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Rudbeckia Species, Greenhead Coneflower, Cutleaf Coneflower, Wild Goldenglow, Sochan

Rudbeckia laciniata

Family: Asteraceae (ass-ter-AY-see-ee) (Info)
Genus: Rudbeckia (rud-BEK-ee-a) (Info)
Species: laciniata (la-sin-ee-AY-tuh) (Info)
View this plant in a garden



Water Requirements:

Average Water Needs; Water regularly; do not overwater

Sun Exposure:

Full Sun

Sun to Partial Shade



Foliage Color:



4-6 ft. (1.2-1.8 m)

6-8 ft. (1.8-2.4 m)

8-10 ft. (2.4-3 m)


12-15 in. (30-38 cm)

15-18 in. (38-45 cm)

18-24 in. (45-60 cm)


USDA Zone 3a: to -39.9 C (-40 F)

USDA Zone 3b: to -37.2 C (-35 F)

USDA Zone 4a: to -34.4 C (-30 F)

USDA Zone 4b: to -31.6 C (-25 F)

USDA Zone 5a: to -28.8 C (-20 F)

USDA Zone 5b: to -26.1 C (-15 F)

USDA Zone 6a: to -23.3 C (-10 F)

USDA Zone 6b: to -20.5 C (-5 F)

USDA Zone 7a: to -17.7 C (0 F)

USDA Zone 7b: to -14.9 C (5 F)

USDA Zone 8a: to -12.2 C (10 F)

USDA Zone 8b: to -9.4 C (15 F)

USDA Zone 9a: to -6.6 C (20 F)

USDA Zone 9b: to -3.8 C (25 F)

Where to Grow:

Grow outdoors year-round in hardiness zone


Unknown - Tell us

Bloom Color:

Pale Yellow

Bright Yellow

Pale Green

Bloom Characteristics:

Flowers are good for cutting

This plant is attractive to bees, butterflies and/or birds

Bloom Size:

Unknown - Tell us

Bloom Time:

Mid Summer

Late Summer/Early Fall

Mid Fall

Other details:

Unknown - Tell us

Soil pH requirements:

6.1 to 6.5 (mildly acidic)

6.6 to 7.5 (neutral)

7.6 to 7.8 (mildly alkaline)

Patent Information:


Propagation Methods:

By dividing the rootball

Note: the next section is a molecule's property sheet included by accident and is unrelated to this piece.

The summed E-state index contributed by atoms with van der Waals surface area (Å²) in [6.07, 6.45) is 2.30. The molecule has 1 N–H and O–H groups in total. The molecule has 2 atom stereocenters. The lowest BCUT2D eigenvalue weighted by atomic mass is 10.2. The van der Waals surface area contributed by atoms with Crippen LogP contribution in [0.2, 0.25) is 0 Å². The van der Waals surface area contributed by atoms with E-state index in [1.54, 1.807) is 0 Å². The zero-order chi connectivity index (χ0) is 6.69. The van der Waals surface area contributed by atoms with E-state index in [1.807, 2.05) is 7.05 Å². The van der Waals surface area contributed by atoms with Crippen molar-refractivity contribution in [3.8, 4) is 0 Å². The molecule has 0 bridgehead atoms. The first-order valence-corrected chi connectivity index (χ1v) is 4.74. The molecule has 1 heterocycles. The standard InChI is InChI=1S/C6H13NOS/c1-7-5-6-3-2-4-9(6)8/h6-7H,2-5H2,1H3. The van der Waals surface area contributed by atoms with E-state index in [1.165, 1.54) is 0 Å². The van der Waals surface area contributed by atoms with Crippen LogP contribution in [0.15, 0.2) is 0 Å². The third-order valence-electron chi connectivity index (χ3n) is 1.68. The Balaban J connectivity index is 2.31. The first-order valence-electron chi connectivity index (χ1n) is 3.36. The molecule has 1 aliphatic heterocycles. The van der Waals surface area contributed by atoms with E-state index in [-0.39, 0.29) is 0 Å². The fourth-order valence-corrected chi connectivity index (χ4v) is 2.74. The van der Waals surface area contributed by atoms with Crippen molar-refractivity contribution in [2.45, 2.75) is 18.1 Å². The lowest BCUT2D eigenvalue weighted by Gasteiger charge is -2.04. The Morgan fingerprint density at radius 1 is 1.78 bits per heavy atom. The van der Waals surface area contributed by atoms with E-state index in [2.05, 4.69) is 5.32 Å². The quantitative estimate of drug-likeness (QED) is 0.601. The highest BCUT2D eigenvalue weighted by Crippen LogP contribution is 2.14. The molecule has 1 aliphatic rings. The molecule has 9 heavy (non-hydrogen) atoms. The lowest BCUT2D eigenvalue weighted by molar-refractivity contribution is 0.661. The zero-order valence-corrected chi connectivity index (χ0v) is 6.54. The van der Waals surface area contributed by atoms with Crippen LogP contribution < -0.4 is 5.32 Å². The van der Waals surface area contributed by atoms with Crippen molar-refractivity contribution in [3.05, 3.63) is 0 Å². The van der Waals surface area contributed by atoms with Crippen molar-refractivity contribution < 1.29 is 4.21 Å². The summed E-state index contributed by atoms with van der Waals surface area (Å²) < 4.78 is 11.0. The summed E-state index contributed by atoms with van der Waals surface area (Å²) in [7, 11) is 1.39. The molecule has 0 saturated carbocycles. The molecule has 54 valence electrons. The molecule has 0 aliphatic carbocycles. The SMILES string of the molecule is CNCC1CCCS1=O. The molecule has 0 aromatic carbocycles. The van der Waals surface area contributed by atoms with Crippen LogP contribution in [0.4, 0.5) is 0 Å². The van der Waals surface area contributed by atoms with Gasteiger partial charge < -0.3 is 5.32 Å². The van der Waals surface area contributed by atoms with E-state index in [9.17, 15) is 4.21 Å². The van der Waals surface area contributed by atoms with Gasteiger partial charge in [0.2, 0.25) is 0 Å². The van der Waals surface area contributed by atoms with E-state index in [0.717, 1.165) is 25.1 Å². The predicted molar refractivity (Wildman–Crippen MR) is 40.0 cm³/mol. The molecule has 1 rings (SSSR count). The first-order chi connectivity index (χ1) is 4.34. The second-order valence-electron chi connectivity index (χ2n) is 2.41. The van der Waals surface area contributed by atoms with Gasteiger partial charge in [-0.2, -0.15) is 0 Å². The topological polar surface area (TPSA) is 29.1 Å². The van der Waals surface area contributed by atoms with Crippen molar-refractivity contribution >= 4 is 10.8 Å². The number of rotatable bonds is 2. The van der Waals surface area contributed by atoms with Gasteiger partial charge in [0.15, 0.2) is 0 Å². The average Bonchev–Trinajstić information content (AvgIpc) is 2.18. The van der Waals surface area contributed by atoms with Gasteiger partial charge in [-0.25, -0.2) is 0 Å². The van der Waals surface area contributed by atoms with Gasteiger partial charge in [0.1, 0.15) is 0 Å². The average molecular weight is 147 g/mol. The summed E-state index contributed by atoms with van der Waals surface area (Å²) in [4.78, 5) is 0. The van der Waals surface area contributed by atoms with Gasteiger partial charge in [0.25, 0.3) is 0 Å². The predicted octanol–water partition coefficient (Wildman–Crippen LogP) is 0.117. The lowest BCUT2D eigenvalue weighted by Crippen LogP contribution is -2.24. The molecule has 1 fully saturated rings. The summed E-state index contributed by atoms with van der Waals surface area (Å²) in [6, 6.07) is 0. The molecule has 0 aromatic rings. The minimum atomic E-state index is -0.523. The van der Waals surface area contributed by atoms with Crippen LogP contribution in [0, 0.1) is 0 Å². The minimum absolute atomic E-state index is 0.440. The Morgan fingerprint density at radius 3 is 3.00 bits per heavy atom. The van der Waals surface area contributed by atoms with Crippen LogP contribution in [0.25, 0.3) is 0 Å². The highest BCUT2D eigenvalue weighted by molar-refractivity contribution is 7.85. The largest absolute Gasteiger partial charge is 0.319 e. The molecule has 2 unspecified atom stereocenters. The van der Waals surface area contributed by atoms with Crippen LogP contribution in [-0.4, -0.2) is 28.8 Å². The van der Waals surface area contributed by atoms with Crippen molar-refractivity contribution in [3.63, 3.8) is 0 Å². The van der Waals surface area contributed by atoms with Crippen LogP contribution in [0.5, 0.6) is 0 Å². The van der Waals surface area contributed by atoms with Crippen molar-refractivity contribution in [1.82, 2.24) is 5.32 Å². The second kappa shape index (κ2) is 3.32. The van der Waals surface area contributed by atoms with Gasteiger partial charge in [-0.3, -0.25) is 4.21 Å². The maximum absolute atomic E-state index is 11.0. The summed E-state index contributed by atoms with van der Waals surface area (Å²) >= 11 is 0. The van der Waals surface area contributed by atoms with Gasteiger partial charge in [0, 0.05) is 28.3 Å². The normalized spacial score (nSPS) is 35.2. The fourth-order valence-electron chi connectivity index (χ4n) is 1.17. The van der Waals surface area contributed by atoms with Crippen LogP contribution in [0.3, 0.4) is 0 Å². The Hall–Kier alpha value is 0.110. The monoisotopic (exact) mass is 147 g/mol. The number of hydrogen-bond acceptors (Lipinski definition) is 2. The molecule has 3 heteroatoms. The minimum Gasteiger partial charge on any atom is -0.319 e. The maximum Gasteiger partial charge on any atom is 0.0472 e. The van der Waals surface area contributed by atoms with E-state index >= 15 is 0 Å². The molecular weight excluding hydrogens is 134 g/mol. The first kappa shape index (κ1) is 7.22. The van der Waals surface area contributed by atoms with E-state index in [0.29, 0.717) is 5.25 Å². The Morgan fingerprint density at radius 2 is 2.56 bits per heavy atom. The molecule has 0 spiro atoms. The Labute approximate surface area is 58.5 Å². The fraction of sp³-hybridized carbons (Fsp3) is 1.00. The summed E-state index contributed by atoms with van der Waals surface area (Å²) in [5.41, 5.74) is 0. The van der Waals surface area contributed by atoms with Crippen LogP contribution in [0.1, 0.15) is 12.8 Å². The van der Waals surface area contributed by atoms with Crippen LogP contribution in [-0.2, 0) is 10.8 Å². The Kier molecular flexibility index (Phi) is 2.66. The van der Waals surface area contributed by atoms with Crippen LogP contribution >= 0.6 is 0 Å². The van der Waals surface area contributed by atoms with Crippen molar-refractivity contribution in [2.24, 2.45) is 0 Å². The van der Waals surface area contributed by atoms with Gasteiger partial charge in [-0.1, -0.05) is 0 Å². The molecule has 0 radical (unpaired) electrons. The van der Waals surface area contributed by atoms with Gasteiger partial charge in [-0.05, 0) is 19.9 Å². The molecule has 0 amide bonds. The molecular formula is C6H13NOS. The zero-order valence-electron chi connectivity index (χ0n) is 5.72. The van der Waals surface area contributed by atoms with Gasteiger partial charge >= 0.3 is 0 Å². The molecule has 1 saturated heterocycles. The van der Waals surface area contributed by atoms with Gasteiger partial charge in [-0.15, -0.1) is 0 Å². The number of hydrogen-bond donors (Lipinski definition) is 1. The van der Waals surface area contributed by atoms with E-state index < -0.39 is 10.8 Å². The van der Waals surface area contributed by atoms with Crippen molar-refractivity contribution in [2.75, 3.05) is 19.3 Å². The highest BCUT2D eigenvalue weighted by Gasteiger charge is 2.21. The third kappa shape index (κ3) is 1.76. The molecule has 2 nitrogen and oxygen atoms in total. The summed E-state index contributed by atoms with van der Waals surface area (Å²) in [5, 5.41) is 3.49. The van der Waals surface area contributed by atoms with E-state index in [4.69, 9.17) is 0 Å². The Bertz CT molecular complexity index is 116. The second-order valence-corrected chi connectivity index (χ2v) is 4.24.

Self-sows freely; deadhead if you do not want volunteer seedlings next season

Seed Collecting:

Unknown - Tell us


This plant has been said to grow in the following regions:

Vincent, Alabama

Flagstaff, Arizona

Lula, Georgia

Geneva, Illinois

Iowa City, Iowa

Millersville, Maryland

Westminster, Maryland

Midland, Michigan

Pinconning, Michigan

Minneapolis, Minnesota

Elsberry, Missouri

Frenchtown, New Jersey

Kure Beach, North Carolina

Salem, Oregon

Media, Pennsylvania

Valencia, Pennsylvania

West Chester, Pennsylvania

Wilkes Barre, Pennsylvania

Okatie, South Carolina

Arlington, Tennessee

South Jordan, Utah

Leesburg, Virginia

Newport News, Virginia

Vienna, Virginia

show all

Gardeners' Notes:


On Feb 6, 2014, Rickwebb from Downingtown, PA wrote:

A good-looking native perennial that I have seen wild in a few spots in se Pennsylvania in colonies and also planted as colonies at land preserves to showcase native plants. It gets very tall and can lean over, so it needs room and is best as a group. Good for pollinators. Like with other tall perennials, in a garden one can cut it way back in spring to keep it shorter and more stocky.


On Mar 22, 2006, Malus2006 from Coon Rapids, MN (Zone 4a) wrote:

This is a vigorous tall plant, often taller than I am (at 5 feet 11 inches) It have suprising shade tolerant but prefer part shade at woodland edge. It blooms rather heavily, even when you cut it back. It is one of the last flowers to bloom, just before some variety of asters. It multiply like crazy, but I have not seen any seedlings. It have a tight group of basal leaves then suddenly send up stems sparely laced with leaves up to six to eight feet before blooming. May dislike dry soil. Bees seem to loves it, but so does a kind of aphid that often infects asters and other coneflowers. The aphids is bold red in color and there seem to be no predators willing to eat them. Often my hands are stained red after crushing them!


On Jul 29, 2005, paste592 from Westminster, MD (Zone 6b) wrote:

This is not a plant that I would move into the perennial bed -- it's quite tall, and the blossoms are more acid-yellow than I like for blending. However, for the edges of the woods, they are nice -- before they bloom, the foliage isn't really gangly as you might expect, and the blossoms are plentiful and small in relation to the plant's height. Mine were a gift from another MG, and I'm hoping they multiply quickly (as they are said to reseed readily) -- I could use 50 more!!